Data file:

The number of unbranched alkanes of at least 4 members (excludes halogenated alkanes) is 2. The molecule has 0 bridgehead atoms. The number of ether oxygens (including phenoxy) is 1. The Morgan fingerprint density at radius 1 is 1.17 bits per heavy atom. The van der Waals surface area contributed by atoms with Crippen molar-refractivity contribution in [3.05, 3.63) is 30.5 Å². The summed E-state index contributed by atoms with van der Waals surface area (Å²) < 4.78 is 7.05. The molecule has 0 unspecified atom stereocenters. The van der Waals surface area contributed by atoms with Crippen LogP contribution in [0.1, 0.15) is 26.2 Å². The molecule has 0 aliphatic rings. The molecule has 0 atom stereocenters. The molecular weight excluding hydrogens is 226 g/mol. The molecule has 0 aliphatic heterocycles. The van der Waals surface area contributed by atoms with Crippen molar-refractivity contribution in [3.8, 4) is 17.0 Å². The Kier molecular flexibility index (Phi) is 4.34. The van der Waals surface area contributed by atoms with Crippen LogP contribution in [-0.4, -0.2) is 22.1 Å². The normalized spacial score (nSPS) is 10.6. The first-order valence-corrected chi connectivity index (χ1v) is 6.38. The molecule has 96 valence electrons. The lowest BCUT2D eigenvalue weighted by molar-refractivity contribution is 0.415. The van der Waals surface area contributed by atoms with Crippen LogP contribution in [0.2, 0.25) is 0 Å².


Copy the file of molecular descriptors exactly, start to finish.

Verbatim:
The number of unbranched alkanes of at least 4 members (excludes halogenated alkanes) is 2. The molecule has 0 bridgehead atoms. The number of ether oxygens (including phenoxy) is 1. The Morgan fingerprint density at radius 1 is 1.17 bits per heavy atom. The van der Waals surface area contributed by atoms with Crippen molar-refractivity contribution in [3.05, 3.63) is 30.5 Å². The summed E-state index contributed by atoms with van der Waals surface area (Å²) < 4.78 is 7.05. The molecule has 0 unspecified atom stereocenters. The van der Waals surface area contributed by atoms with Crippen LogP contribution in [0.1, 0.15) is 26.2 Å². The molecule has 0 aliphatic rings. The molecule has 0 atom stereocenters. The molecular weight excluding hydrogens is 226 g/mol. The molecule has 0 aliphatic heterocycles. The van der Waals surface area contributed by atoms with Crippen molar-refractivity contribution in [3.8, 4) is 17.0 Å². The Kier molecular flexibility index (Phi) is 4.34. The van der Waals surface area contributed by atoms with Crippen LogP contribution in [-0.4, -0.2) is 22.1 Å². The normalized spacial score (nSPS) is 10.6. The first-order valence-corrected chi connectivity index (χ1v) is 6.38. The molecule has 96 valence electrons. The lowest BCUT2D eigenvalue weighted by molar-refractivity contribution is 0.415. The van der Waals surface area contributed by atoms with Crippen LogP contribution in [0.2, 0.25) is 0 Å².